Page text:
Gaby Book 14 ~ The Girl ~ Chapter *27* Clinical Bonds

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*Chapter 27*

Clinical Bonds


Friday – not quite the day of doom but I had more on my mind than Bavarian geology and German colonialism, which didn’t go unnoticed by the respective tutors. I think I have the right to be preoccupied, tomorrows surgery nails the coffin on my life as Drew. So okay Drew hasn’t really been around since Switzerland and only just even then but even so I felt that Drew was at least still an option.

“See you Monday!” Steff called out.

“Monday,” I agreed pointing my steed towards home.

“Come on, Gab,” Con encouraged.

I’ll admit it; I’ve been a wet blanket all day, the condemned man with the clock ticking the moments of my life away one by one.


I yanked on my brakes and nearly tipped the Schauff over getting it to stop forward motion.

“Dumkopf!” the yoof driving the Prat mobile shouted from the safety of his tin box before screeching away across the junction.

“Gab! You okay?” Con asked returning across the road to where I stood.

“Er yeah.”


I’m sure she meant the car driver rather than me, “Yeah.”

“You sure you’re okay?” she pressed.

“I think I’ll walk, you go on.”

“I’ll walk with you.”

It wasn’t far back to mine, about two minutes by bike, ten walking with said vehicle – ten minutes in which we hardly exchanged a word.

“So you’ll call Sunday?”

“Providing I’m home,” I confirmed.

“It’ll be alright, Gab,” she offered pulling me into a hug.

“I’m scared,” I admitted.

She pulled me closer, “Everything’ll be fine, in a couple of weeks you’ll wonder what all the fuss was about.”

Not sure I can agree with that prediction but it was meant well.

“Thanks, Con, I guess I better go in.”

“Sunday, Bond.”

“Sunday,” I agreed as she set off to return to the bakery.


“I’m home.”

“You’re late,” Dad noted from the lounge.

“Herr Boltt kept me back.”


“I wasn’t paying attention in class so he gave me extra homework,” I advised.

Dave didn’t have to ask why his offspring wasn’t being attentive today, if the boot were on the other foot he’d likely be pre occupied too.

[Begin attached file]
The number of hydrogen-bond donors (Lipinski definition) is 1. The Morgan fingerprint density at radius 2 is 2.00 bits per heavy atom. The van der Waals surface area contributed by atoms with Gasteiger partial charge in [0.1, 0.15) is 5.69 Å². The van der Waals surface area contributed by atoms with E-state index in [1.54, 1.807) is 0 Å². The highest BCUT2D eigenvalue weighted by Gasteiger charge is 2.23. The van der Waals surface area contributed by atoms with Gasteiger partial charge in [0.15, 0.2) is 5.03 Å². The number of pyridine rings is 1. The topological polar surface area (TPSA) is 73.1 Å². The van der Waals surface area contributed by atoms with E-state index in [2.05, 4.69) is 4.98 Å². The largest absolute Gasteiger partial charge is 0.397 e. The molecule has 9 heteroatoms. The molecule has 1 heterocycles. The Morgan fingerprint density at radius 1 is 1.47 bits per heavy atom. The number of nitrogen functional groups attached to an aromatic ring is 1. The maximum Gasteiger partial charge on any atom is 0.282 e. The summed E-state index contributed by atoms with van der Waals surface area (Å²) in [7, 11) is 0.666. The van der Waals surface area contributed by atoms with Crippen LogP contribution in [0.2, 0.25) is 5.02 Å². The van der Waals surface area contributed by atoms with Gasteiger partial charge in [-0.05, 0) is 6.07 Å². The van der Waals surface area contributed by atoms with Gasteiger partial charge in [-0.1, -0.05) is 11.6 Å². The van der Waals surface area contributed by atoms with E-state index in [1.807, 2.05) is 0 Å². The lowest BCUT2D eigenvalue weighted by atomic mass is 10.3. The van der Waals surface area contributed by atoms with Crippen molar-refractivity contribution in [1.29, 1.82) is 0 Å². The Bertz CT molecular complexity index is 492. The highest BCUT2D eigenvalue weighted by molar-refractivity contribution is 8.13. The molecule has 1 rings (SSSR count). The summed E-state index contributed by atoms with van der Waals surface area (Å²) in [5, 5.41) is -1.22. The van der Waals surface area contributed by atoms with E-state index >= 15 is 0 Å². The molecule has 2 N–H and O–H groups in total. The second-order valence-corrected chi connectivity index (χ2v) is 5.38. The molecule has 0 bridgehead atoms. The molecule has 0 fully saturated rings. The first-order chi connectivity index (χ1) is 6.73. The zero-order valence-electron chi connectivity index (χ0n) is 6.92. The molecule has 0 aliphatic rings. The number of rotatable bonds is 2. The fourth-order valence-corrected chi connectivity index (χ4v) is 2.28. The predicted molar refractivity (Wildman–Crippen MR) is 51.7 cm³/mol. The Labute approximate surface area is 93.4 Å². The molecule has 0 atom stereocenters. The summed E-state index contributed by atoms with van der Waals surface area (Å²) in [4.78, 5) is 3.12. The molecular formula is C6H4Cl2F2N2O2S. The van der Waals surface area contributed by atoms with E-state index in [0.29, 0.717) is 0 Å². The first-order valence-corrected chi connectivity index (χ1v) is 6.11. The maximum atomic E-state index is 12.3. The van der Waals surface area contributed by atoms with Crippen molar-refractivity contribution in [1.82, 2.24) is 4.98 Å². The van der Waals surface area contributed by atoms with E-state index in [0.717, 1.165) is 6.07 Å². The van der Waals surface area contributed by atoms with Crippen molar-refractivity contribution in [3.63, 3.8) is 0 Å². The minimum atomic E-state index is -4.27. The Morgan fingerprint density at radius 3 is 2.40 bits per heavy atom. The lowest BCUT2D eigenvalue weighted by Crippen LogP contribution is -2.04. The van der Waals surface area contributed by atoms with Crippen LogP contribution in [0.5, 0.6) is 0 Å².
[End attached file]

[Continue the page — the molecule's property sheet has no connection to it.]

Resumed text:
“Not too much I hope?”

“An extra chapter to read and write one of those sin things on it.”


“Yeah one of them. Where is everyone?”

“Your mum’s upstairs and the others should be here before we leave, Jules rang, there’s been another jumper so all the trains are delayed.”

“Bummer,” I noted. Why would you do something like that? Commit hari kari that is. I might be having a shitty time but I’ll get by, maybe if I didn’t have the family and the girls it would be different but I can’t really envisage intentionally stepping in front of a train or jumping off a bridge to end things. You must be in a really bad place to do it, worse than finding out you aren’t what you thought.

“Snap to it, spud, your mum wants to leave before six.”

“You ready yet, kiddo?” Mum called up to my eyrie.


“Nearly?” she queried climbing the few steps up to my room.

After showering in my ensuite I dried myself but then found myself looking in my long mirror at myself. I’ve no idea how long I was stood there looking at my ‘bits’ and wondering what it’ll be like to not have them. They are part of me even if they, well it, isn’t what I always believed it to be and tomorrow it’ll be gone and something else will be in its place.

I didn’t hear Mum come in so gave a little jump when she wrapped her arms around my naked body.

“It’ll be alright, kiddo.”

“I won’t be the same though will I?”

“You’ll still be our child, you’ll still be a demon bike rider, and you’ll still have the same friends.”

“But I’ll be different.”

“The same but plumbed differently. Time to get some clothes on eh, we need to pick the others up in Remagen, they’ve put buses on as the trains still aren’t running.”


She kissed the top of my head and disappeared back downstairs.

We left a little after five thirty in the end, of course food was out – I’m starving already! Whilst all the tests and stuff have been up in Köln, due to us living in the Rheinland my surgery is taking place in the Frauenklinik at Remagen – at least it’s not far to go. We collected Jules and Mand then drove the short distance to the clinic – even its name forces me to confront my changing status.

As you know I’ve ended up in hospitals more than once, usually after a cycling incident but this is the first time for a planned procedure. Dr Fischer would be carrying out the procedure in the morning but tonight is all about getting me checked in and prepared for surgery.